Kim Stitzel, M.S., R.D., Senior Vice President, Center for Health Metrics and Evaluation
It’s time for the United States to amp up public health policies and resources to address sudden cardiac arrest, based on results of a new study.
Authored by researchers at five U.S. universities and published in the American Heart Association’s journal Circulation: Cardiovascular Quality and Outcomes, the study provides the first estimate of years of healthy life lost due to out-of-hospital cardiac arrest (OHCA) in the United States.
Researchers determined the loss of healthy years of life by using a metric called a disability-adjusted life year (DALY), which considers years of life lost (YLL) and years lived with disability (YLD). One DALY is equal to one year of healthy life lost.
The ongoing Global Burden of Disease Study has been estimating DALYs for more than 300 diseases and injuries, but not for sudden cardiac arrest.
To fill this gap, the new study estimated the number of DALYs following non-traumatic, EMS-treated OHCA. Researchers then compared those DALYs to other leading causes of death and disability in the United States.
- The rate of DALYs from OHCA is the third highest (1,347 per 100,000 individuals), after ischemic heart disease (2,447) and low back and neck pain (1,565). Stroke, another common time-sensitive condition, is ninth (980).
- NIH research funding for ischemic heart disease was about $2,200 per annual death in 2015, while research for sudden cardiac arrest received $91 per death. Separate reporting of cardiac arrest disease burden may help highlight its public health impact, encourage its study by more investigators, and help aid funding agencies with resource allocation.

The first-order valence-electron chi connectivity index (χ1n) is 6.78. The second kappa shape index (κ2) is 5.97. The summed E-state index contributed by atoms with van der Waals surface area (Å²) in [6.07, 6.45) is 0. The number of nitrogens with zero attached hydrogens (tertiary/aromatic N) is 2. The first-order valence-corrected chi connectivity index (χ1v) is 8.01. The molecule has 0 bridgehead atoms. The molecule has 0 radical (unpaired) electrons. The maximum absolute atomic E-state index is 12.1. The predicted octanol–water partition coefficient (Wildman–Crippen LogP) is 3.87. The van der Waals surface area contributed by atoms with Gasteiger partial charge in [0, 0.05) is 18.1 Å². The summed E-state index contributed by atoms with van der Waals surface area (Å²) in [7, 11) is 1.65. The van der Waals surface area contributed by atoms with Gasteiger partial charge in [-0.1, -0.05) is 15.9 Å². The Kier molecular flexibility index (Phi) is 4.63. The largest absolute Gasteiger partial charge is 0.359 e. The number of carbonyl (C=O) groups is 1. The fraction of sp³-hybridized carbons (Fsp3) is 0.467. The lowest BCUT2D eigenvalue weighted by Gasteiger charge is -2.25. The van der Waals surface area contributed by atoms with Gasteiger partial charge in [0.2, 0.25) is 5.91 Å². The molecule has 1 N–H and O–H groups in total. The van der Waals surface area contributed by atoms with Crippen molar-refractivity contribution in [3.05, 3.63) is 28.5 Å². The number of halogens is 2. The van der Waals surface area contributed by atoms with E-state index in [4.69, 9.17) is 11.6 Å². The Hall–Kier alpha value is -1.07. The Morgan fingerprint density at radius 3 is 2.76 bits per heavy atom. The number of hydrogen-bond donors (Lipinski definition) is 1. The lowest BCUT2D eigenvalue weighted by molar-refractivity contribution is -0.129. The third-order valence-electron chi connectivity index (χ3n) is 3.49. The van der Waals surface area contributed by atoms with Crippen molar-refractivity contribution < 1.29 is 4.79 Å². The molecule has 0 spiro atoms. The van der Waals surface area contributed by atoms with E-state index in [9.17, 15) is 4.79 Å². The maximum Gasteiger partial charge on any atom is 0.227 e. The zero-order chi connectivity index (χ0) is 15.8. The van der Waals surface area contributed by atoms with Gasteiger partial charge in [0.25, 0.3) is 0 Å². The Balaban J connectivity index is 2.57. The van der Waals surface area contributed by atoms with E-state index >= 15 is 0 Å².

- Bystander CPR and automated external defibrillator use are associated with a decrease in DALYs caused by OHCA. This supports funding and implementing policies to help train more people to perform CPR and use AEDs that should be placed in more public areas.
Why DALYs Matter
Along with other measures of disease such as overall incidence, prevalence and number of deaths, DALYs inform policy makers, funders and other decision makers as they allocate resources for research, prevention and treatment of different diseases.
The AHA will soon begin measuring its progress toward promoting longer, healthier lives using the metric of healthy life expectancy (HALE). At the same time, we will continue to rely on metrics like DALY to pinpoint the burden of cardiovascular diseases and its risk factors — informing and guiding our research activities, educational efforts and advocacy priorities.